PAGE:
Vaughan blames 'cancerous' defeatism for batting disasters

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Michael Vaughan has compared the atmosphere in the England dressing room when the team are batting to a cancer that spreads rapidly through the side. Vaughan, England's injured captain, who is unlikely to play against New Zealand tomorrow due to a hamstring strain, has looked on helplessly while his team have been dismissed for 155, 120 and 110 in their last three Commonwealth Bank Series matches.

The woeful batting has left England bereft of confidence as they approach tomorrow's must-win match here. New Zealandwill be reinvigorated after hitting 335 in a narrow defeat to Australia yesterday, but England need to win the day-night encounter if they are to have a chance of qualifying for the finals against Ricky Ponting's side.

"Getting England out of this position is probably my biggest challenge as captain," Vaughan said. "This is not a great position for us to be in. I thought we started the series quite well. We put in a decent batting display in Melbourne, chased down New Zealand's total in Hobart and fought hard with the ball in Brisbane.

"But the two batting displays in Adelaide came out of the blue. It was cancerous, you could feel it happening in and around the dressing room. Against Australia we were 70 for 2 and in line for 220-plus but then you lose a wicket, then another and you can just sense in the dressing room there is another wicket waiting to happen. It is something we have to cut out."

Vaughan accepts that England's fragile state of mind is due to the batterings the team received from the Australians over the last two months. He believes the side's batting problems are down to mental, rather than technical, shortcomings too.

"At the end of a long, hard tour like this it is a mental problem," Vaughan said. "It is something the players have to sort out before the game against New Zealand, which is a huge game for us.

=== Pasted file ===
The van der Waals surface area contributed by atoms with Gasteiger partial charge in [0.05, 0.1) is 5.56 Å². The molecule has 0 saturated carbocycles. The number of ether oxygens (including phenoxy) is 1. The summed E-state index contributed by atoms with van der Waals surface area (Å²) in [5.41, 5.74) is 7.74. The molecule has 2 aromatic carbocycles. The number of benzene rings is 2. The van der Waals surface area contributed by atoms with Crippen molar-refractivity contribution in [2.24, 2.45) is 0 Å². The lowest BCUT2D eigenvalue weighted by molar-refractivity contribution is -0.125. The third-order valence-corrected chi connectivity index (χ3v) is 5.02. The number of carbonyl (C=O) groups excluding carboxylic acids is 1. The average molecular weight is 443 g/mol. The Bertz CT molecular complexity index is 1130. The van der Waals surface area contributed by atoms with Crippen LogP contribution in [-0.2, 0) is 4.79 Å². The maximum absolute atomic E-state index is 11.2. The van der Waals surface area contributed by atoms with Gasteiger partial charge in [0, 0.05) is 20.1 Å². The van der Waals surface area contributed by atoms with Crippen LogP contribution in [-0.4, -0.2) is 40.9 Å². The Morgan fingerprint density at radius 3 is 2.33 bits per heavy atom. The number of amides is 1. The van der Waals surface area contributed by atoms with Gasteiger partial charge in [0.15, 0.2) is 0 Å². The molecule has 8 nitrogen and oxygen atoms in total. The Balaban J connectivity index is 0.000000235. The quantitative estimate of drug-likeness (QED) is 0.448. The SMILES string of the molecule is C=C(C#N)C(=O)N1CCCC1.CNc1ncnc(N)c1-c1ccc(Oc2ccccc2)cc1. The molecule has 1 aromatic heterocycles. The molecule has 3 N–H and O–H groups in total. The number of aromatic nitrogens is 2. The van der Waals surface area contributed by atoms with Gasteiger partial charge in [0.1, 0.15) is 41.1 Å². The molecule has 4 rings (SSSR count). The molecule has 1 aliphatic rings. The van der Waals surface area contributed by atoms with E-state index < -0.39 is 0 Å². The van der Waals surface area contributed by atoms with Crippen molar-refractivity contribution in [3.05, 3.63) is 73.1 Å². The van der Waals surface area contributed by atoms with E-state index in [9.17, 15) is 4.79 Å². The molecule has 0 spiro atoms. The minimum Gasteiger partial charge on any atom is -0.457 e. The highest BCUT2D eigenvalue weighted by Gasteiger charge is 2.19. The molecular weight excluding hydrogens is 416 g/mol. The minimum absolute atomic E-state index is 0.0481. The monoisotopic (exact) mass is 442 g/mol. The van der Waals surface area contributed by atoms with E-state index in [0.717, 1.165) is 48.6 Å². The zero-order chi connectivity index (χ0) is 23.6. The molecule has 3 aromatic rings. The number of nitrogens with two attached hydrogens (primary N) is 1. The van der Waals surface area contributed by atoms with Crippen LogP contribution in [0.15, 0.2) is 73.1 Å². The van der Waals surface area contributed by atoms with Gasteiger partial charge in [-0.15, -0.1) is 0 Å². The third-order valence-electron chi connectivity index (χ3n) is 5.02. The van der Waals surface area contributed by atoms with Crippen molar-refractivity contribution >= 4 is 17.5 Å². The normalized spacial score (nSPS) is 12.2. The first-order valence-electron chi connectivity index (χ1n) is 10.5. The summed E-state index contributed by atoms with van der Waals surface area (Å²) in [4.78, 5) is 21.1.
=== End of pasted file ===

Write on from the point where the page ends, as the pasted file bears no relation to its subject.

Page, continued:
"We have to look at ourselves individually and work out what is going wrong with our thought processes in the middle. It is our thinking that is getting us out a lot of the time. Once people start owning up to their thought processes and admitting mistakes you can move forward. It won't happen if players keep things to themselves.

"Is it playing Australia in high-pressure games that is causing problems? We'll be looking at the guys for a tough performance and seeing who can stand up and lift themselves after a really disappointing week.

"We've had a good chat and a good practice session, but it will come down to individuals sticking their hand up and getting ready for a big, big challenge. We have to get confidence from our practice sessions and take that into the game. There is no way you can get your confidence fully back after the performances in Adelaide but we can go some way to doing that in practice.

"It is crucial we get momentum. We cannot keep performing to the standards of the last week and expect to go to the World Cup feeling good. We have to raise the standard over the next three games, two of which are against New Zealand.

"We showed we can beat New Zealand a couple of weeks ago and we can do that again. The whole focus of the next couple of days is making the players realise that the level of their performance has to improve.

"There were a lot of hurt players in the team after Friday's match against Australia. In the eight years I've been associated with the side I've never seen a team so low. Hopefully, they will take that hurt into Tuesday's game and use it to prove a few people wrong."

Vaughan is unlikely to play at the WACA and, despite the need to see him captaining England again, his rehabilitation from a torn hamstring should not be rushed. James Anderson and Jon Lewis are set to regain their places, and Ravi Bopara could make his international debut at the expense of Ed Joyce.

Tom Moody has emerged as a possible replacement for Duncan Fletcher as England coach after telling Cricket Australia that he did not want to be considered for the position of Australia coach. Fletcher is under pressure and there is speculation that he will relinquish his position after the World Cup.

Moody, the former Australian all-rounder, is Sri Lanka's coach and was tipped to return home to replace John Buchanan after the World Cup. But he also has connections in England, where he lives with his English wife and family when not coaching Sri Lanka.

"I may stay with Sri Lanka or it could be somewhere else, domestically or internationally," Moody said. "That [an English wife] doesn't mean I am any more likely to take a job in England than in Australia just because I'm an Australian."

Peter Moores is the favourite to replace Fletcher, but Moody's reputation has grown after a successful spell with Sri Lanka.

* South Africa completed a five-wicket win in the third and final Test against Pakistan to win the series 2-1. The hosts began day three at Newlands in Cape Town on 36 for 2 in pursuit of only 161 and achieved that thanks to a 117-run partnership between Jacques Kallis and Ashwell Prince.